Michael Dell is taking Dell Technologies public again.

The founder of the Round Rock, Texas-based tech firm, who took the company private five years ago, is overseeing the $21.7 billion purchase of DVMT, a stock that tracks the performance of cloud tech firm VMware.

Dell owns more than 80% of the Palo Alto, Calif.-based software virtualization company, which it got as part of the deal when it and private equity firm Silver Lake bought EMC for $67 billion in 2015. That deal remains the largest technology industry deal ever.

Since taking Dell private, the PC company has evolved into an information technology company, a strategy fueled by the 2015 purchase of EMC, a data storage provider. Within EMC’s portfolio was VMWare, which remains a separately-traded company.

The revitalization of the company led to Dell and Silver Lake’s decision to make the transaction to go public. In its most recent reported financials, Dell said revenue rose 19% to $21.4 billion for the three months ending May 4. The company saw double-digit growth in commercial client, servers, storage and at VMware. Also up: PC shipments and workstations.

“Unprecedented data growth is fueling the digital era of IT, and we are uniquely positioned with our portfolio of technologies and services to enable the digital, IT, security and workforce transformations of our customers,” Michael Dell said in a statement announcing the transaction.

Dell, who owns 72% of Dell Technologies will remain CEO and chairman.”Most importantly, I remain deeply committed to this company and working with our world-class team to build the long-term value of Dell Technologies and its businesses,” he said.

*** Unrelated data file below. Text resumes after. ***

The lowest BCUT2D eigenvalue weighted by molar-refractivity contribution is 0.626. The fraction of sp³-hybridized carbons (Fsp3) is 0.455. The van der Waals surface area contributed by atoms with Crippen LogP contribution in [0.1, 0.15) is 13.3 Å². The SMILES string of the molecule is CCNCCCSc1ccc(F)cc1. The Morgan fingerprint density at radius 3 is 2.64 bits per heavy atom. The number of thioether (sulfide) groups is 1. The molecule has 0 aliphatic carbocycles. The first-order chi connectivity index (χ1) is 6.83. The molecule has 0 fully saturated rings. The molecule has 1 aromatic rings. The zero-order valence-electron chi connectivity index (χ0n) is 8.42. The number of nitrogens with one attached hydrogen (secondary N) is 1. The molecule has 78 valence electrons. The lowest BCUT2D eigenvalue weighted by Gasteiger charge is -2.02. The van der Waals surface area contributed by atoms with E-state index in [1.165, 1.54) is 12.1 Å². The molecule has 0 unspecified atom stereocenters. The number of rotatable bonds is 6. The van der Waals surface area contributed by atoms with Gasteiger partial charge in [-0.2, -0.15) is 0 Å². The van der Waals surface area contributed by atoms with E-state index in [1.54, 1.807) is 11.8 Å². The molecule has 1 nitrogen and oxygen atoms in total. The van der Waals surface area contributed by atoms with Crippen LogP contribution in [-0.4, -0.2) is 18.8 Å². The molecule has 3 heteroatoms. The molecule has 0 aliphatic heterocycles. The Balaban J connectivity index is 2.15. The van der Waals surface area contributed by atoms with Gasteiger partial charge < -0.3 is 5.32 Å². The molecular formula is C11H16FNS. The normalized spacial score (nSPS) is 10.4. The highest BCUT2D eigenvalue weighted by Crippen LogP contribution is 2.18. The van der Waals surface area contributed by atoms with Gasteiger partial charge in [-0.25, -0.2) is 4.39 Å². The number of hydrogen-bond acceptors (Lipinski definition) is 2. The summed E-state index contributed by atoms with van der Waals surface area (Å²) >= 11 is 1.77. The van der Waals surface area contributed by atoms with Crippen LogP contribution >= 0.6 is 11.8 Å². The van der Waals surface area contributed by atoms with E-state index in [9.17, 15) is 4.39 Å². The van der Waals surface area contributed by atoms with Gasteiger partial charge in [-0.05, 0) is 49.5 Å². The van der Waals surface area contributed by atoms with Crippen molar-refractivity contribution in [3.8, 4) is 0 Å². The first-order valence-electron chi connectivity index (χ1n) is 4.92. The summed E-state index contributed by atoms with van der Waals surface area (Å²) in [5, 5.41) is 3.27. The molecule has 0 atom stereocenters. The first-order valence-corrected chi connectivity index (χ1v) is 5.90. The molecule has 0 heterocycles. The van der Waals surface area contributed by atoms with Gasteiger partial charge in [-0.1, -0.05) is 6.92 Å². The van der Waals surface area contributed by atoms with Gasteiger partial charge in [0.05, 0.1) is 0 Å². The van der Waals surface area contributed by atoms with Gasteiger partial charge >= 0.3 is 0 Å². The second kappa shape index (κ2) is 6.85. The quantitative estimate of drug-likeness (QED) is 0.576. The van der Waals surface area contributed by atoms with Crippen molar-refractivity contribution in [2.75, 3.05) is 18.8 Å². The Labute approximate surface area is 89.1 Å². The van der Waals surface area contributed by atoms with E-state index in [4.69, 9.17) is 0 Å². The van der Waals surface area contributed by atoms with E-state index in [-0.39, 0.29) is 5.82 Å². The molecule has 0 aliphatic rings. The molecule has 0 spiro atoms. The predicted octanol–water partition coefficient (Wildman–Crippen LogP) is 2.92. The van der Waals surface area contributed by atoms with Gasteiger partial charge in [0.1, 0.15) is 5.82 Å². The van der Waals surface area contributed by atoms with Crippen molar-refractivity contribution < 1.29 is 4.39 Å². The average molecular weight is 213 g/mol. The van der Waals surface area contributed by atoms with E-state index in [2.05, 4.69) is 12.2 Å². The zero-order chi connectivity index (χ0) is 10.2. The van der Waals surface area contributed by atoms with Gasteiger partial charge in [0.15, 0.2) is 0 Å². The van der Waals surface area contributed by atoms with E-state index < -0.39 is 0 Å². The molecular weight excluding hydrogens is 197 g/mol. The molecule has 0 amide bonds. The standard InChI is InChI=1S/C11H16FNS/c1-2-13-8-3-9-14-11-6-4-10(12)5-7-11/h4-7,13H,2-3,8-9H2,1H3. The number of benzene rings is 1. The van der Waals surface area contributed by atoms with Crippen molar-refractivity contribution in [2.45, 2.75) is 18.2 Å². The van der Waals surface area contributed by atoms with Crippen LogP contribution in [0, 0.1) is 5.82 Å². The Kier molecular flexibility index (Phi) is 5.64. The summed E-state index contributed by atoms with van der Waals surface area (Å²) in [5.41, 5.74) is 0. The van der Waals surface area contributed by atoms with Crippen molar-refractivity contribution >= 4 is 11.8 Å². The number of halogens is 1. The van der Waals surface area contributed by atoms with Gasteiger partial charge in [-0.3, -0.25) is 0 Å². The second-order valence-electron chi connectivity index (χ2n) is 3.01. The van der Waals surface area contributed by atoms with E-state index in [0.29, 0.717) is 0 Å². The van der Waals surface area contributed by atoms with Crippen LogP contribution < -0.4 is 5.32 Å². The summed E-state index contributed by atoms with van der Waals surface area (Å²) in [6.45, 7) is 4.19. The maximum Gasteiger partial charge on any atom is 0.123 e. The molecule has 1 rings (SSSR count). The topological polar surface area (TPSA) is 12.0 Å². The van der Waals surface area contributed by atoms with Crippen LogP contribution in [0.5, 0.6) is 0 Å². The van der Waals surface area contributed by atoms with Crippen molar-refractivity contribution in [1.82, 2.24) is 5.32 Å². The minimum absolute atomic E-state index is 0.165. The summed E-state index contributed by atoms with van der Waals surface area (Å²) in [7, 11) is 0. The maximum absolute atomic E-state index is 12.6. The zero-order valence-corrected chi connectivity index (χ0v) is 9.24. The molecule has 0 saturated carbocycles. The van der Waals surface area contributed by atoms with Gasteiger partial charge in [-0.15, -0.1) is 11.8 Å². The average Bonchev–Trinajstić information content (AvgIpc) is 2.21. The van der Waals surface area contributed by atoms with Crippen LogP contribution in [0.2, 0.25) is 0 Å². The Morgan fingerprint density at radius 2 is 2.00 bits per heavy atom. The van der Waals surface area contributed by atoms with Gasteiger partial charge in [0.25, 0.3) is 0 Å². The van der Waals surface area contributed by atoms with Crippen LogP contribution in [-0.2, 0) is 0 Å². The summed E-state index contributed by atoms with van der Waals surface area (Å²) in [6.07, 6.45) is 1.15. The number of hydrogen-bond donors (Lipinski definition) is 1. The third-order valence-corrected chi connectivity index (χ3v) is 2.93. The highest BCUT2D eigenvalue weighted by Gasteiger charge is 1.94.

Shareholders of DVMT get $109 in cash or 1.3665 shares of the new publicly-traded Dell Technologies Class C common stock, which will be traded on the New York Stock Exchange.

VMWare will remain a subsidiary of Dell and shares representing the 18% of the company (VMW) not owned by Dell were up nearly 10% in premarket trading Monday. As part of the deal, VMware will issue an $11 billion dividend, with $9 billion going to Dell.

By taking Dell private, the company was able to weather the downturn in the PC industry and expand into other growing IT sectors including artificial intelligence and Internet of Things devices.

The boards of Dell and VMWare approved the transaction Sunday night, as reported by The New York Times. “I believe we’ve accomplished what we set out to do in evolving the business,” Dell told the Times. “But the work of evolving a company is never done.”

Follow USA TODAY reporter Mike Snider on Twitter: @MikeSnider.


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